Travel is a very new thing for me. I never did it, aside from short trips to the beach with the husband and kids, or a day trip to the zoo or some other family-centered activity. My first actual plane ride was three years ago, when I went to the national convention for the Romance Writers of America in San Francisco. Before that, I’d never even considered flying. Much less traveling long distances. Yet, there I was, on a plane from NC to CA. All by my lonesome, too.

Now, I’m hooked. Since then, there have been quite a few trips. I’ve flown to Boston. The moment I stepped off the plane, everyone looked at me like they needed a dictionary to understand a southern drawl. But that was all right. I persevered. And had a great time traipsing around Salem, doing witchy research for the series with a good friend. I also went by train to Washington DC, for last year’s RWA conference. Now, that is the way to travel. Lots of room to stretch out your legs. You can get up and walk around. The bathrooms are big enough that you can turn in a circle without brushing anything really disgusting. (Word to the wise -- don’t wear long skirts!)

I was not fond of the subway, not in the least. Probably because I got slammed between the doors before it took off. Don’t know what in the world possessed me and made me think the doors would spring open if I stuck my body in there. (You did catch the travel-novice part, right?) They didn’t. They just squeezed. Tightly. Through that whole week, I flinched every time an elevator door started to shut. It was traumatic, to say the least.

Yet, my love for travel was born, and I can’t wait to try out more locations, meet more people, and see more fun and exciting places. I’m still learning travel etiquette, like how much to tip a cab driver and a bell hop. Those things are new to me, too. But, I’m a quick study.

I’m already planning the trips for this year. There’s Romantic Times in April, which I hear is great fun. And then RWA again in Nashville in July. Both of them require a flight, which is not so bad. I’ve gotten quite fond of one particular airline, because you have a good chance of sitting by yourself if you’re on it. I won’t mention names, but I do like to avoid rubbing elbows with strangers if I can help it, so this airline fits me.

And Lydia Dare will be even more places (there are two of us, after all) like the Spring Fling in Chicago. That one won’t be me; it’ll be Jodie.

In the grand scheme of things, I’m really glad my writing got me to step out of my comfort zone and take that first trip to RWA in San Francisco. Because it opened up a whole new world to me. It’s bigger and it’s busier. Who knows? I might even take the husband and kids some time. :-)

Have you stepped outside your box, be it traveling or anything else, and found that something really isn’t as scary as it once may have seemed?

Thursday, March 25, 2010

Decisions, decisions, decisions. . . .

Since I've already written one blog on travel this month, I'd like to take this opportunity to explore a few places I have never been, but would very much like to visit. But the question is, where should I start? If I had only one choice of destinations, where would it be?

What about Brazil? Trust me, if this is how they grow them there, I need to park my butt on the beach at Rio de Janeiro and soak up the sun and the scenery.

Next, I'd like to visit Israel, for reasons which I believe are obvious even to the casual observer.

Can't forget Greece. You know, the place where they have all those Greek gods and exotic statues?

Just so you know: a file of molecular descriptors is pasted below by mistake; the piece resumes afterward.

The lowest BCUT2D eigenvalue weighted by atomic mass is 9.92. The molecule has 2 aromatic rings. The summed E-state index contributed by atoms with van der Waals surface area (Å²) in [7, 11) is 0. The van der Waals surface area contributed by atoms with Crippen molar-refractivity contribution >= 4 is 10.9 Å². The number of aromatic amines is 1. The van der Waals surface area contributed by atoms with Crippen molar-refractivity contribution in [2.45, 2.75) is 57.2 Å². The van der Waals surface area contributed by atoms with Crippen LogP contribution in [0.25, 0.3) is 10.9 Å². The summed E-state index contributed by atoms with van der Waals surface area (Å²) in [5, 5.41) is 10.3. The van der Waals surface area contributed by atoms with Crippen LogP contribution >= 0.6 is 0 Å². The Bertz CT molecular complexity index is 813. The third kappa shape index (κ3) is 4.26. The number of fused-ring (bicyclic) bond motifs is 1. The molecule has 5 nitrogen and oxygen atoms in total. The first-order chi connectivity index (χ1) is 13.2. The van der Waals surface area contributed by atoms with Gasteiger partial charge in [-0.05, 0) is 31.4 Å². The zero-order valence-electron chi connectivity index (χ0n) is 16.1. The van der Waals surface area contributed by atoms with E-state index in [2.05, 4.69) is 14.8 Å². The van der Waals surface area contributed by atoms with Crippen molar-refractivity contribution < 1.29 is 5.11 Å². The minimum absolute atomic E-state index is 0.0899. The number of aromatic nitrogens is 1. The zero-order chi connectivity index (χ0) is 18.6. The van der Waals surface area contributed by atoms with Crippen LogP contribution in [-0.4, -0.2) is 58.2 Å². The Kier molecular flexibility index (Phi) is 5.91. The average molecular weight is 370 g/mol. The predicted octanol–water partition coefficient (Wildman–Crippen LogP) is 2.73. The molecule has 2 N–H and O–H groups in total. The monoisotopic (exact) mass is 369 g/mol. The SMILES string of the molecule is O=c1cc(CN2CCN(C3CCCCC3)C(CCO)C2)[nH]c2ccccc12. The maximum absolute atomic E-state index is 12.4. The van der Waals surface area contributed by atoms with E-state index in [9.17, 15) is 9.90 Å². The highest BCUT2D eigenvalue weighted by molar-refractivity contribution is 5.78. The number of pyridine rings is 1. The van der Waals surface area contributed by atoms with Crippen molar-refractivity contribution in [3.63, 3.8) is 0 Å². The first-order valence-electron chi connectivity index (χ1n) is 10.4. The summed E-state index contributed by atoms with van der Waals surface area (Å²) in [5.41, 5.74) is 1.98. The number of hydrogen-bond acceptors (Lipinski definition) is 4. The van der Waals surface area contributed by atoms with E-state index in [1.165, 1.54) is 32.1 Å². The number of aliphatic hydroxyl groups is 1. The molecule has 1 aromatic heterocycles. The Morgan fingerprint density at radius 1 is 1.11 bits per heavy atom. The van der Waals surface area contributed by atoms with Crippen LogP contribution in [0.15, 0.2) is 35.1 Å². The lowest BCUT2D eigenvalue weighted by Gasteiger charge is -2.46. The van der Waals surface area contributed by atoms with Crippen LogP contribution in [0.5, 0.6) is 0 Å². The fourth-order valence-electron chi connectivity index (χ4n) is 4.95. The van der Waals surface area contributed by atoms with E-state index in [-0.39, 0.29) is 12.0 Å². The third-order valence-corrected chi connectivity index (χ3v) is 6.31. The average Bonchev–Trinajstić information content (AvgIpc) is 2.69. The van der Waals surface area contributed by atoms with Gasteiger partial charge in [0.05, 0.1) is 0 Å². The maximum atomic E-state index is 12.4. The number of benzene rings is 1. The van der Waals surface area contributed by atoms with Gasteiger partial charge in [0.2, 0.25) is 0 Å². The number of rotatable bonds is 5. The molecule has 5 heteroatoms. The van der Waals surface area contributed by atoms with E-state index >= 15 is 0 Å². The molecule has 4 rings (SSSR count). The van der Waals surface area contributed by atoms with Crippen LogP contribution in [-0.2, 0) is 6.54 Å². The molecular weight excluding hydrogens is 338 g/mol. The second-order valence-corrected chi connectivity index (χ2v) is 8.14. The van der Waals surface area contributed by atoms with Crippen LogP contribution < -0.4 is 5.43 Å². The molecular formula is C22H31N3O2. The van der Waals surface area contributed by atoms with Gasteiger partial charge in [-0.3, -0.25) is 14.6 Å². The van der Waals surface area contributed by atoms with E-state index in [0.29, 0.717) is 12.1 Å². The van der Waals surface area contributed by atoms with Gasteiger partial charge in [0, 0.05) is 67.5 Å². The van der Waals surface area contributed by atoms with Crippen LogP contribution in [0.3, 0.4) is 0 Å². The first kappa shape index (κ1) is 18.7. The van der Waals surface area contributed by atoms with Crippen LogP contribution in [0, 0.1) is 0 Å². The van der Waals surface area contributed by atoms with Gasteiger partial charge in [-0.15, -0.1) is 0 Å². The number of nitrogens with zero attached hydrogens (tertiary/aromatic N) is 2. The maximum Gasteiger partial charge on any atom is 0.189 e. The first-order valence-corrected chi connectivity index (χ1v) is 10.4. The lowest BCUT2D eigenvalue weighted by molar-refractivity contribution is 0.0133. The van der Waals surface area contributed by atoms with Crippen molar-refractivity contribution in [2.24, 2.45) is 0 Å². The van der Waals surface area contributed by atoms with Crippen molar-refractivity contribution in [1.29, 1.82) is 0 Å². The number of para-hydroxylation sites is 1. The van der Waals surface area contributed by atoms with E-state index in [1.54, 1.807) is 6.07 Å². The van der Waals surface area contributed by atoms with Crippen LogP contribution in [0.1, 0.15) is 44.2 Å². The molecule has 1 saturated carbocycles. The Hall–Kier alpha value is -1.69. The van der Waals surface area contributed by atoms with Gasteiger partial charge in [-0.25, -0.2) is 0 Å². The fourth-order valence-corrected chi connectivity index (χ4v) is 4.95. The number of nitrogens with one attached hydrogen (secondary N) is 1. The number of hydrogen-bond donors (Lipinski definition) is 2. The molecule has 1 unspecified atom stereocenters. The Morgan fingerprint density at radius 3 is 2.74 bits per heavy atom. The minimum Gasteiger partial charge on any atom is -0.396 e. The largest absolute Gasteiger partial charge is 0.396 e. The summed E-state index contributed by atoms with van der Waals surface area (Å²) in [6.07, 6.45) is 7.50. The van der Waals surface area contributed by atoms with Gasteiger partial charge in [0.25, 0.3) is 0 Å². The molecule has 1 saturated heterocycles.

While I'm at it, I guess I might as well go to Italy, too. . . .
Okay, so Leo is an American of Italian descent, but you still get the idea.

And I must back to Brazil to see Klaus.

And mustn't miss a tour of the Scandinavian countries.

Or a trip through the American West for a Native American experience.

And back to Brazil to see Rafael.

I think I'm seeing a pattern here. The decision has been made.

Look out, Brazil! Here I come!

Now, where the devil is my passport. . . . .

Wednesday, March 24, 2010

Day Tripping...

By Robin Kaye

Being a writer is hard for me because I find myself housebound, more often than not. I can’t wait to go out, explore the world, and fill my creative well. I love to travel to foreign lands, soak up different cultures, and take in the architecture, art, music, and most especially, the food. However, exploring with a family of five is a little cost prohibitive.

Since my children have definitely inherited my travel gene, my husband and I have taken to doing low-cost day trips. We pack a lunch and sometimes a dinner too, throw a game in the back of the Sequoia, grab the kids, and head out on adventures.

When we lived in Boise, Idaho, it was as simple as packing a picnic basket and hiking just outside of town to find evidence of the nearby Oregon Trail, taking a tour of the haunted Old Idaho Penitentiary, or driving to the nearby ghost town of Silver City to pretend we were miners. We always kept a few mining pans in the car, so if we caught valley fever, or needed to escape the summer heat, we’d drive to the mountains and spend the day at the river’s edge, hunting for the elusive hot springs and nuggets of gold. We were good at finding hot springs, gold, not so much. But hey, we always had fun.

Living in the Washington D.C. area is the perfect place for taking day trips. We’ve explored Colonial Williamsburg, and Washington’s Birthplace. We’ve visited Monticello and Mount Vernon several times. My kids have turned into little—or not so little, anymore—historians. We love to go to Gettysburg, Valley Forge, and Antietam.

We’ve gone to Philadelphia and walked the cobblestone streets of our founding fathers. We visit Longwood Gardens once every few months, and we’ve been known to run down to DC at a moment’s notice to go to the Smithsonian.